Blood Pressure Control with Reference to Intensive Blood Pressure Targets Among Hypertension Patients on Chronic Follow-Up at Dessie Referral Hospital, Northeast Ethiopia
Authors Bogale K, Aderaw A
Received 22 October 2020
Accepted for publication 14 December 2020
Published 22 January 2021 Volume 2021:14 Pages 1—7
Checked for plagiarism Yes
Review by Single anonymous peer review
Peer reviewer comments 2
Editor who approved publication: Dr Konstantinos Tziomalos
Kassahun Bogale,1 Assasu Aderaw2
1Clinical Pharmacy Unit, Department of Pharmacy, College of Medicine and Health Sciences, Wollo University, Dessie, Ethiopia; 2Department of Pharmacy, Wollo University, Dessie, Ethiopia
Correspondence: Kassahun Bogale
Clinical Pharmacy Unit, Department of Pharmacy, College of Medicine and Health Sciences, Wollo University, PO Box: 1145, Dessie, Ethiopia
Background: Hypertension is a risk factor for heart, brain, kidney, and other diseases. It is also the major cause of premature death. Thus, it is important to prevent, treat, and control hypertension and to reduce the risk of cardiovascular disease.
Objective: To determine the level of blood pressure control and associated factors based on the new intensive blood pressure goals (< 130/80 mmHg).
Methods: A cross-sectional study design was used to assess the level of blood pressure control and associated factors from February 15 to April 15, 2019. Two hundred and sixteen patients were selected through a systematic sampling technique.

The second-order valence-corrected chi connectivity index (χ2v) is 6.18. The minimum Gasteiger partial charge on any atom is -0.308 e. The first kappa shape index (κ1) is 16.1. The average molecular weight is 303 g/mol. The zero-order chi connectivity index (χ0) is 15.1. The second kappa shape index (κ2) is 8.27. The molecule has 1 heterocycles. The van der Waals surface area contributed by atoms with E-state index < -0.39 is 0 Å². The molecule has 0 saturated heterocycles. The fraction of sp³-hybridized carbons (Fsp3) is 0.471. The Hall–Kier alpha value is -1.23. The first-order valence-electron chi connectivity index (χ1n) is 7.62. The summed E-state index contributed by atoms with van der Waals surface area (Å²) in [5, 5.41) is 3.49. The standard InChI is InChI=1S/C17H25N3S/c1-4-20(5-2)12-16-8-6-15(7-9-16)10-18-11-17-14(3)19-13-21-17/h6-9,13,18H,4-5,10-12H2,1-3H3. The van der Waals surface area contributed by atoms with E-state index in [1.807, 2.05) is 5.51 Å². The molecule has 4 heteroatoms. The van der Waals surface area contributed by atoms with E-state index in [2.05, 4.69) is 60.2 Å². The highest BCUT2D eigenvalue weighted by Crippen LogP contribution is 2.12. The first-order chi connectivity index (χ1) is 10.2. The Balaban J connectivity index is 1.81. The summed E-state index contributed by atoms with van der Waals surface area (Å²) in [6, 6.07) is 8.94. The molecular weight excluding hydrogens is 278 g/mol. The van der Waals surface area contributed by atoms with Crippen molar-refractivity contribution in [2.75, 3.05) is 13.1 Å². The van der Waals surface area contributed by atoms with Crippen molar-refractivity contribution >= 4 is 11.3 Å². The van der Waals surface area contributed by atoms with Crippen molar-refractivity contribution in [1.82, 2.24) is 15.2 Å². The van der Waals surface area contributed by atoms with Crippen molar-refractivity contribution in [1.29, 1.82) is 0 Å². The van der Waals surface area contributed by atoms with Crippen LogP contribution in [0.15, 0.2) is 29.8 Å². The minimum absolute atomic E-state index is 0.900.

Results: From 203 hypertension patients incorporated in the study, 102 (50.2%) were females. The mean age of patients documented during the last date of follow-up was 55.2 (SD=± 14.47). About 51.2% of patients were less than 5 years from the day of diagnosis of hypertension. The majority of the study participants (111, 54.7%) were using two antihypertensives. The most common anti-hypertensive medication was hydrochlorothiazide (HCT), at 25 (12.3%). The most common combination drug therapy used was the combination of HCT and calcium channel blockers, at 62 (30.5%). Heart failure (22, 20.8%), stroke (18, 16.98%), and dyslipidemia (17, 16.04%) were the top three comorbidities. Based on the new intensive targets of blood pressure control (< 130/80 mmHg), the blood pressure was controlled for only 25 (12%) patients.
Conclusion: The level of blood pressure control for hypertensive patients on chronic follow-up at Dessie Referral Hospital was very poor.
Keywords: blood pressure control, Dessie Referral Hospital, hypertension
This work is published and licensed by Dove Medical Press Limited. The full terms of this license are available at https://www.dovepress.com/terms.php and incorporate the Creative Commons Attribution - Non Commercial (unported, v3.0) License. By accessing the work you hereby accept the Terms. Non-commercial uses of the work are permitted without any further permission from Dove Medical Press Limited, provided the work is properly attributed. For permission for commercial use of this work, please see paragraphs 4.2 and 5 of our Terms.Download Article [PDF] View Full Text [HTML][Machine readable]